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Book Recommendation From CFT’s Stacey Johnson

Posted by on Wednesday, March 13, 2019 in Commentary, Library, News.

If you are one of the many faculty or staff at Vanderbilt focusing on immersion initiatives, community engagement, or teaching for global citizenship, one of our newest books at the CFT library might be a useful tool in your work. The book is Community-Based Global Learning: The Theory and Practice of Ethical Engagement at Home and Abroad co-authored by Eric Hartman, Richard Kiely, Christopher Boettcher, and Jessica Friedrichs and will be available soon in the CFT library. This volume usefully threads multiple streams of scholarship together with real-world cases and examples of classroom practice. The effect of this multi-pronged approach is that the book is at once thoroughly grounded in research while also being accessible to practitioners.

In the introduction, the authors provide readers with a useful table in which reflective and critically reflective questions are provided for each chapter. For me as a reader, seeing the two types of reflective questions juxtaposed in that table primed my thinking from the very beginning about the kind of reading experience I was about to undertake. Chapter 1 frames the topic of community-based global learning and establishes their definition of the components of such learning that will inform the rest of the book. These components are:

  • Community-driven learning/service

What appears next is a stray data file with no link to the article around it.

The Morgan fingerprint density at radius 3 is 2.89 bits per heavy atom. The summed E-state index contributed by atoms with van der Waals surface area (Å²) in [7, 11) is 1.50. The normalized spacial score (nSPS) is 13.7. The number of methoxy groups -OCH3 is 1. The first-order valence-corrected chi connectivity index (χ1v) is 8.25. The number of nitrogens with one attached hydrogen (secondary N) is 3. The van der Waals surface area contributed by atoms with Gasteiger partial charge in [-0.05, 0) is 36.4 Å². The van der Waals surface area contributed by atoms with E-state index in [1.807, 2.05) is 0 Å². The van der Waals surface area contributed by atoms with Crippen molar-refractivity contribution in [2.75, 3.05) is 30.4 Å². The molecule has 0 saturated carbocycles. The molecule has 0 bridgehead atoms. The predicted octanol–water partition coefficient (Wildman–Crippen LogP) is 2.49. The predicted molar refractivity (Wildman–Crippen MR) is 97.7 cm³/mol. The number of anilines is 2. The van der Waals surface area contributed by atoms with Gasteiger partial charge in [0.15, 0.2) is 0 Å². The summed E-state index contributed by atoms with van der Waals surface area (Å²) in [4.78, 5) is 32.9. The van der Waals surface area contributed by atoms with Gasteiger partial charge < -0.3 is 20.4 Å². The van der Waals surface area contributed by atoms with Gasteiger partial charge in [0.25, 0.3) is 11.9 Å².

• Development of intercultural learning and cultural humility
  • Seeking global citizenship
  • Critically reflective practice
  • Interrogating power, privilege, and positionality
  • Deliberate and demonstrable learning
  • Health and safety

As someone who researches, among other things, the role of critical reflection and intercultural competence in college level language learning, I was particularly interested in chapter 3 and 4 over those two topics. For administrators and faculty leading community-based programs, chapters 5 through 8 contain more practical discussions about program planning, implementation, and development. These practical discussions include topics such as how to plan an orientation, how to manage risk around health and safety, and how to prepare students for ethical engagement with communities.

I definitely recommend this book as a resource for anyone planning courses or programs that ask students to engage with communities as part of their learning.

Stacey Johnson is the Assistant Director for Educational Technology at the Center for Teaching. She also holds an appointment as a Senior Lecturer of Spanish in the Department of Spanish and Portuguese, is Affiliated Faculty in the Center for Second Language Studies, and Adjunct Faculty in Peabody College’s Masters program in English Language Learners.

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